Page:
Year-over-year inflation dipped to 8.30 percent in April as compared to the March reading of 8.50 percent. This was the first decline in eight months and was caused by lower fuel prices. Analysts expected a year-over-year inflation rate of 8.10 percent for April. The year-over-year reading for the Core CPI, which excludes food and fuel sectors, showed  6.20 percent growth as compared to the March reading of 6.40 percent. The University of Michigan forecasted an inflation rate of 3.00 percent in the next five years.

Mortgage Rates, Jobless Claims Mixed

Freddie Mac reported higher average mortgage rates last week as the rate for 30-year fixed-rate mortgages rose by three basis points to 5.30 percent; the average rate for 15-year fixed-rate mortgages fell by four basis points to 4.48 percent. The average rate for 5/1 adjustable-rate mortgages rose by two basis points to 3.98 percent. Discount points averaged 0.90  percent for fixed-rate mortgages and 0.30 percent for 5/1 adjustable-rate mortgages.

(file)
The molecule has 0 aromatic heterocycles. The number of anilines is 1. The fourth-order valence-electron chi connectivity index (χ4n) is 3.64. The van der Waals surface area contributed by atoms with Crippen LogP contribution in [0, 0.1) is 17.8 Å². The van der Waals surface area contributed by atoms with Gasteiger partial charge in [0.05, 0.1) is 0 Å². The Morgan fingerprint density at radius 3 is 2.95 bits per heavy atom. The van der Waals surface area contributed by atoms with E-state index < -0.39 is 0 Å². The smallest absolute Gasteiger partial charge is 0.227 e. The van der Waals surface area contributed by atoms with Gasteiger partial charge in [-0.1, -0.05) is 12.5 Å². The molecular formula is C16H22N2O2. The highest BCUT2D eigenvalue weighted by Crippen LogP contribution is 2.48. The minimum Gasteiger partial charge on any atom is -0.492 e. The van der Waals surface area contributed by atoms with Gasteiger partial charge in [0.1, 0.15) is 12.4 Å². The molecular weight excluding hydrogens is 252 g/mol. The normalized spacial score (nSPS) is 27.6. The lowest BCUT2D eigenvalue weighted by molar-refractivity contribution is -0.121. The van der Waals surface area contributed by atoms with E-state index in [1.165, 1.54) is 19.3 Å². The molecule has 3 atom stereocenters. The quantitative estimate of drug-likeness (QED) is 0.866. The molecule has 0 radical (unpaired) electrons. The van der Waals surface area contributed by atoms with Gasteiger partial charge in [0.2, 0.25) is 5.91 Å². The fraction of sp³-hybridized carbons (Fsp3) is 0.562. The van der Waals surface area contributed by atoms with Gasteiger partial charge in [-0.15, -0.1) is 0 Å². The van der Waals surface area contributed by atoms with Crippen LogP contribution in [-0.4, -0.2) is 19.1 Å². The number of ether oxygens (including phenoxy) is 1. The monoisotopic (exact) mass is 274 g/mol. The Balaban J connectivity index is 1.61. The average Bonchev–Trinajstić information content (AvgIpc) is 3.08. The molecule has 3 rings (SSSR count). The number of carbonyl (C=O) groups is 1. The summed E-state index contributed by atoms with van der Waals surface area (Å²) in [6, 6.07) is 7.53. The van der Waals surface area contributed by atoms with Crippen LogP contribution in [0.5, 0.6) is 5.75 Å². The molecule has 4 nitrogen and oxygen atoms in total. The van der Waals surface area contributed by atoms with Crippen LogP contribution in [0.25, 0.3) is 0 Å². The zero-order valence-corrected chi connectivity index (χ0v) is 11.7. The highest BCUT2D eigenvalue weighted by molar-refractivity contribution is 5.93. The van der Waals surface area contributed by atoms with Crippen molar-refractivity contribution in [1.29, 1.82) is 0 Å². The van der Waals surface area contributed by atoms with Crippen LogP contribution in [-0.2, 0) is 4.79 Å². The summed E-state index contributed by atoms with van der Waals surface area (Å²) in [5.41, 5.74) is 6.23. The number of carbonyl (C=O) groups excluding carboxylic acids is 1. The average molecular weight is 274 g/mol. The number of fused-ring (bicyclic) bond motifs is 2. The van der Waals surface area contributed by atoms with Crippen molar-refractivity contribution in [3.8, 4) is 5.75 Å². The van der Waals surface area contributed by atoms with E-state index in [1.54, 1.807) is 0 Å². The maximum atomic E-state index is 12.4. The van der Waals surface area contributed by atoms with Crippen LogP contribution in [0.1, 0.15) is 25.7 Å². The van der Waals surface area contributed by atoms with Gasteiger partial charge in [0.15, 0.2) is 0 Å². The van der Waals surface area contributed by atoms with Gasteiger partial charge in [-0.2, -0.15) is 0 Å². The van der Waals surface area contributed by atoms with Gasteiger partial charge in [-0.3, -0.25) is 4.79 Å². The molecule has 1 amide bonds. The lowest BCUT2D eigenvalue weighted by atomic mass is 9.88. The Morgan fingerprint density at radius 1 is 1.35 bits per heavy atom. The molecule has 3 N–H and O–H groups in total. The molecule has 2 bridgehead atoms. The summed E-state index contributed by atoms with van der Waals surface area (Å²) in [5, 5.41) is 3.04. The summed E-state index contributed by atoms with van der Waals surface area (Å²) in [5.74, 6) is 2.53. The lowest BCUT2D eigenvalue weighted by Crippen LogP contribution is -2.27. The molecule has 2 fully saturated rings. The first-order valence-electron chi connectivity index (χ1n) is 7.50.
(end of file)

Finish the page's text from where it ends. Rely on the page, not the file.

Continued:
First-time jobless claims rose to 203,000 new claims filed last week as compared to 202,000 initial claims filed in the prior week. Continuing jobless claims were lower last week with 1.34 million ongoing claims filed; 1.39 million claims were filed during the prior week.

The University of Michigan released the preliminary edition of its Consumer Sentiment Index for May; consumer sentiment dropped to an index reading of 59.10 percent for May as compared to April’s reading of 65.20 percent. The war in Ukraine and high fuel prices continued to contribute to consumer skepticism about current economic conditions.

What’s Ahead

This week’s scheduled economic reports include homebuilder readings on housing market conditions, Commerce Department reports on building permits issued and housing starts are also scheduled. The National Association of Realtors® will release data on sales of previously-owned single-family homes. Weekly readings on mortgage rates and jobless claims will also be released.

What’s Ahead For Mortgage Rates This Week – May 2, 2022